Global Report

How Yardstick Software used a Trojan Horse approach to global awareness

Using the web is not enough to get on foreign buyers' radars

In an era in which organizations of all sizes have become preoccupied with training and certification standards, Yardstick Software, an Edmonton firm, has figured out how to profit from our fascination with measurement.

Founded in 2004, the $13-million-a-year company (ranked 214th on the 2013 PROFIT 500 ranking of Canada’s Fastest-Growing Companies) specializes in creating tests and exams, mostly delivered online, for organizations that need to accredit or certify a broad range of professionals. Yardstick’s customers are associations such as the College of Nurses of Ontario, the Alberta Real Estate Board and the Financial Planning Standards Council—all groups that confer designations.

According to Yardstick founder and CEO Greg Kureluk, the 35-employee firm has a small team of psychometric experts who design what he calls “defensible” exams for these organizations, thereby helping them invest substance in their credentials. In the past two years, Yardstick has branched into another vertical: selling software that allows clients to administer certification tests online rather than on paper.

“We often use that service as the thin edge of the wedge,” says Kureluk, pointing out that this software gives Yardstick the opportunity to upsell other products and services to its customers, such as the “e-learning” software tools developed by a firm that Yardstick bought earlier this year and sold online.

In Canada, Kureluk continues, Yardstick discovered that there was no one else doing this kind of work. “We’re in a pretty great spot,” he says. “We’re the only company providing this service.” Not surprising, the firm has expanded within Canada’s borders, adding a five-person Toronto office about a year and a half ago.

But because of Yardstick’s e-commerce offerings and the company’s investment in its website, the firm’s brand has begun to gain recognition in the U.S. and Europe. While 55% to 60% of revenue comes from the Canadian market, Kureluk says, the U.S. now accounts for almost a third and the balance comes from outside North America.

The export strategy, he concedes, involves a fair amount of serendipity: “We spend a lot of time and effort to execute communications and web marketing. A lot of our clients find us on the Internet.”

Yet, the Yardstick website’s lead-generation capabilities represent only the launching pad for the export foray—a sort of sales Trojan Horse. Kureluk believes that Yardstick has to get itself in front of potential customers in order to close a deal, and that means working the phones in the traditional way.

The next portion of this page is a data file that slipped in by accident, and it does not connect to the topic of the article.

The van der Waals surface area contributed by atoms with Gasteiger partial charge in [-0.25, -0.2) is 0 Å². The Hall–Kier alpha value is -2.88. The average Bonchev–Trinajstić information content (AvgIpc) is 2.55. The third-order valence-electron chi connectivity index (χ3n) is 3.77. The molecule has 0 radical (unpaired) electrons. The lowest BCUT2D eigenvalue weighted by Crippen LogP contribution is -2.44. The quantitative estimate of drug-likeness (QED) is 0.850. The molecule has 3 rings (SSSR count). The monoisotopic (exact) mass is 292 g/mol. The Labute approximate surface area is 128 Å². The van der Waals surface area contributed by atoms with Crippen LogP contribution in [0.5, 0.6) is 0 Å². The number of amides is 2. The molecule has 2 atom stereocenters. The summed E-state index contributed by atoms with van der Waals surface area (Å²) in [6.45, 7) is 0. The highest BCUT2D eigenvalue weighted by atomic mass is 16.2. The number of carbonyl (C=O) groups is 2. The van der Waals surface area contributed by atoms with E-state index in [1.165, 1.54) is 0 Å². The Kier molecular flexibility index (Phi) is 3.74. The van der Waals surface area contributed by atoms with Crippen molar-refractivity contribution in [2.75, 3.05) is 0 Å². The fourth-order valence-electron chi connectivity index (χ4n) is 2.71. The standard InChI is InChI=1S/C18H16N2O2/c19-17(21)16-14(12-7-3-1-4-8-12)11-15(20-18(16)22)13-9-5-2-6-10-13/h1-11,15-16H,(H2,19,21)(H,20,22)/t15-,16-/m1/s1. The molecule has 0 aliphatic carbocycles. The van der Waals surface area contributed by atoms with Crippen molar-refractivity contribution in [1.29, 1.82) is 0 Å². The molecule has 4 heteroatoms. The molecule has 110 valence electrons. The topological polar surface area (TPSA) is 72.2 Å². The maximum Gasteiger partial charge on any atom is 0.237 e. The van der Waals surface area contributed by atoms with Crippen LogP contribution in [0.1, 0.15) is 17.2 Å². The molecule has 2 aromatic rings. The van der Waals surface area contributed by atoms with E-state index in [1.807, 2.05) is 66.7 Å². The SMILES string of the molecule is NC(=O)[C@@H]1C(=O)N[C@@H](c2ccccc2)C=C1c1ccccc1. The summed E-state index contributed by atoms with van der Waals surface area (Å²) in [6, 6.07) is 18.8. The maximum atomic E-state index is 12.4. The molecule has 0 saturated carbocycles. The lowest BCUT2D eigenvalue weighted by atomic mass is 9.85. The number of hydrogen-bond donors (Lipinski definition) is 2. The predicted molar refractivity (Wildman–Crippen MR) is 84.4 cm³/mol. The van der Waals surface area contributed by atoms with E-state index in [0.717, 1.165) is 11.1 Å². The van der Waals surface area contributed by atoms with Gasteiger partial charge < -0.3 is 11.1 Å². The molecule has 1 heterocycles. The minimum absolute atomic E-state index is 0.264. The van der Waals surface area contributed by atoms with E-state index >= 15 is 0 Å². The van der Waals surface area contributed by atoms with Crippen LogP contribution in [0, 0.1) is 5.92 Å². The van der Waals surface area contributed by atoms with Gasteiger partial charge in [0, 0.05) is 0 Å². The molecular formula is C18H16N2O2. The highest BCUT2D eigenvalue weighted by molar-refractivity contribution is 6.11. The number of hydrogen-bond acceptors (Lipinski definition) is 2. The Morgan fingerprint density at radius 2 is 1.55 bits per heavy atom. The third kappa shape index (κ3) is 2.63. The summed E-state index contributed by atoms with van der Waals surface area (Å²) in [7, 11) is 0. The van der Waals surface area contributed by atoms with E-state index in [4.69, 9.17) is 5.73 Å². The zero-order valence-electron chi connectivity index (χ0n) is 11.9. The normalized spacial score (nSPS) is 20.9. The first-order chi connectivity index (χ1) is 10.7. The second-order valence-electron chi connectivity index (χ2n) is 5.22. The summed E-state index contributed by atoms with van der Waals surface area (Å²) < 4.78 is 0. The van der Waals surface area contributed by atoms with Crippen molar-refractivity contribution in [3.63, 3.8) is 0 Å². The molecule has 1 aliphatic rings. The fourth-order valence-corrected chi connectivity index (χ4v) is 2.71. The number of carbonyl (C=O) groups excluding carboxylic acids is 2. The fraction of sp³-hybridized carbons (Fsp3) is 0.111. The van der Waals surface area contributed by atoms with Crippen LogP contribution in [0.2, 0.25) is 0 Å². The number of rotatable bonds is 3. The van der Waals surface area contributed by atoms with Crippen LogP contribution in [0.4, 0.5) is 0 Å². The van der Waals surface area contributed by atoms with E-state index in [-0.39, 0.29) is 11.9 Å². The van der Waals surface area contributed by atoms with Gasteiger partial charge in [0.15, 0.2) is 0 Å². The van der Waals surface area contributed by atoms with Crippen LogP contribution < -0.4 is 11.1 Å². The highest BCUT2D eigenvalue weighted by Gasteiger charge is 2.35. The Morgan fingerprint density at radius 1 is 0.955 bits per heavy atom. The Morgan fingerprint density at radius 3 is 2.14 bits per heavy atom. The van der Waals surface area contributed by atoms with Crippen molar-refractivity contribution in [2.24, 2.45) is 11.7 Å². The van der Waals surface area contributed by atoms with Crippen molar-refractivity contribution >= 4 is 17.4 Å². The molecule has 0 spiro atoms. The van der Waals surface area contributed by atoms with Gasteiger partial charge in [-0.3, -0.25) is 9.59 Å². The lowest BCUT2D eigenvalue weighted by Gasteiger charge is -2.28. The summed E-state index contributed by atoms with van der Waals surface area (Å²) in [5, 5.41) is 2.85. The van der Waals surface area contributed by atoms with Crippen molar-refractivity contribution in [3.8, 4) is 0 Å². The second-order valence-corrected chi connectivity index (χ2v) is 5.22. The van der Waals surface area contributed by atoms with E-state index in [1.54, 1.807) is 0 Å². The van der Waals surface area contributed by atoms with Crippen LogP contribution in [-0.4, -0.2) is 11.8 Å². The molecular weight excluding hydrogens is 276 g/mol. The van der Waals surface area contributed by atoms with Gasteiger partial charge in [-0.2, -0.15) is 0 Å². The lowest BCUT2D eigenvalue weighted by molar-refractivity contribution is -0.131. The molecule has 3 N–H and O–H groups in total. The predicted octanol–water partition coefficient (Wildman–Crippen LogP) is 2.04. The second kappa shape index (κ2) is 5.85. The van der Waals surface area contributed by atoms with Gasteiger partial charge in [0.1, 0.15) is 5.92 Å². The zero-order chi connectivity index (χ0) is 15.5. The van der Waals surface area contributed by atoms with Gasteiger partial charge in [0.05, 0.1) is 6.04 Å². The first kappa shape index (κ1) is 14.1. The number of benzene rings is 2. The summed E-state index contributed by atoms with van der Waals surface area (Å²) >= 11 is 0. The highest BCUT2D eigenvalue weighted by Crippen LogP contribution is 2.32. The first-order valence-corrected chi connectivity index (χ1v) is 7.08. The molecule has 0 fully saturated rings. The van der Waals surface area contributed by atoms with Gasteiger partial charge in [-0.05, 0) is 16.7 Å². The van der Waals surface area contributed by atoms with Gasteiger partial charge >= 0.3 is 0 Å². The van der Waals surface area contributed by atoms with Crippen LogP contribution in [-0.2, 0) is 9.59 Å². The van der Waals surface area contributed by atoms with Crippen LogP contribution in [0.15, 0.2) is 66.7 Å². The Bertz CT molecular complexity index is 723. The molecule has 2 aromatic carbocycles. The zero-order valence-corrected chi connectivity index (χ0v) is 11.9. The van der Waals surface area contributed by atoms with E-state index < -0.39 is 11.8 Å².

That approach has produced some significant offshore customers, including the massive International Air Transportation Association, the Geneva-based entity that establishes global standards for airline activities, as well as the Hills Pet Food Company. Yardstick also has won deals in the education and real estate industries.

The Hills relationship hints at the breadth of the market that Yardstick has discovered. Hills produces highly specialized pet foods and nutrition products that must be recommended by a veterinarian. Vets need to be trained in prescribing the product line, and Yardstick delivers that service online. The numbers are staggering: Kureluk says Hills’ training module goes out to about 50,000 to 70,000 vets each year.

In the U.S., not surprisingly, Yardstick doesn’t have such complete command of its market niches. While the company has won some contracts for its testing products, Yardstick goes head to head against several other large and established players. Consequently, Yardstick has decided to invest in the U.K., where the market for online testing is much less developed. Last year, Kureluk hired a sales rep there, but the relationship didn’t pan out. He says the firm is working to find a replacement.

Yardstick’s longer-term objective—what Kureluk calls the company’s “big hairy audacious goal” —is to become the most recognized testing brand in the Commonwealth by 2030.

Why so far out? “It is a long time,” he concedes. But as someone who knows a thing or two about measuring progress, Kureluk believes such targets are crucial for a growth-minded exporter: “They should be almost unreachable, but also enough to inspire people.”